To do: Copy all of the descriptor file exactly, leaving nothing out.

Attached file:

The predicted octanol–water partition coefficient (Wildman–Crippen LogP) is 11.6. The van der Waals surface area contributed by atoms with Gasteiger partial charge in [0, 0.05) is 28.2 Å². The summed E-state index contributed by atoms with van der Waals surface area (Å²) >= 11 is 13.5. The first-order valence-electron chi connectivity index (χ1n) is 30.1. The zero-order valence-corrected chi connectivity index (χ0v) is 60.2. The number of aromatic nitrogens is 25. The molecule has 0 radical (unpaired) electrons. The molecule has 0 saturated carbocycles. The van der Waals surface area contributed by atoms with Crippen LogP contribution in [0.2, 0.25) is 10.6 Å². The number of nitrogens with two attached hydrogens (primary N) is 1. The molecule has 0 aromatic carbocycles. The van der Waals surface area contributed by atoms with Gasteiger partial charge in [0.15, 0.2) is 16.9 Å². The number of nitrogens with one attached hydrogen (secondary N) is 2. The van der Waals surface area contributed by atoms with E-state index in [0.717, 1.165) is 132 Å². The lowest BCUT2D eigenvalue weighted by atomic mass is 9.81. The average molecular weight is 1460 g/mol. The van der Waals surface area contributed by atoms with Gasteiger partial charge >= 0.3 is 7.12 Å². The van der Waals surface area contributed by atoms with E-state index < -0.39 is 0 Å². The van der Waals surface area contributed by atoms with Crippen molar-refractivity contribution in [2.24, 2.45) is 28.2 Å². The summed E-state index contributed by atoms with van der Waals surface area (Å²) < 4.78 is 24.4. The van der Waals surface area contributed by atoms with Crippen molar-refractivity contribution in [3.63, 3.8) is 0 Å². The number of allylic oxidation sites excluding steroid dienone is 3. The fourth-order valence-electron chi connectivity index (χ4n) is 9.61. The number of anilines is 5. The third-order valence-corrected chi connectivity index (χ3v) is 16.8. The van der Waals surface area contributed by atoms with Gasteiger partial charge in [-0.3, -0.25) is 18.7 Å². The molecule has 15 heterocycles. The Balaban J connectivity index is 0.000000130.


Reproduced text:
The predicted octanol–water partition coefficient (Wildman–Crippen LogP) is 11.6. The van der Waals surface area contributed by atoms with Gasteiger partial charge in [0, 0.05) is 28.2 Å². The summed E-state index contributed by atoms with van der Waals surface area (Å²) >= 11 is 13.5. The first-order valence-electron chi connectivity index (χ1n) is 30.1. The zero-order valence-corrected chi connectivity index (χ0v) is 60.2. The number of aromatic nitrogens is 25. The molecule has 0 radical (unpaired) electrons. The molecule has 0 saturated carbocycles. The van der Waals surface area contributed by atoms with Crippen LogP contribution in [0.2, 0.25) is 10.6 Å². The number of nitrogens with two attached hydrogens (primary N) is 1. The molecule has 0 aromatic carbocycles. The van der Waals surface area contributed by atoms with Gasteiger partial charge in [0.15, 0.2) is 16.9 Å². The number of nitrogens with one attached hydrogen (secondary N) is 2. The van der Waals surface area contributed by atoms with E-state index in [0.717, 1.165) is 132 Å². The lowest BCUT2D eigenvalue weighted by atomic mass is 9.81. The average molecular weight is 1460 g/mol. The van der Waals surface area contributed by atoms with Gasteiger partial charge >= 0.3 is 7.12 Å². The van der Waals surface area contributed by atoms with E-state index < -0.39 is 0 Å². The van der Waals surface area contributed by atoms with Crippen molar-refractivity contribution in [2.24, 2.45) is 28.2 Å². The summed E-state index contributed by atoms with van der Waals surface area (Å²) < 4.78 is 24.4. The van der Waals surface area contributed by atoms with Crippen molar-refractivity contribution in [3.63, 3.8) is 0 Å². The number of allylic oxidation sites excluding steroid dienone is 3. The fourth-order valence-electron chi connectivity index (χ4n) is 9.61. The number of anilines is 5. The third-order valence-corrected chi connectivity index (χ3v) is 16.8. The van der Waals surface area contributed by atoms with Gasteiger partial charge in [-0.3, -0.25) is 18.7 Å². The molecule has 15 heterocycles. The Balaban J connectivity index is 0.000000130.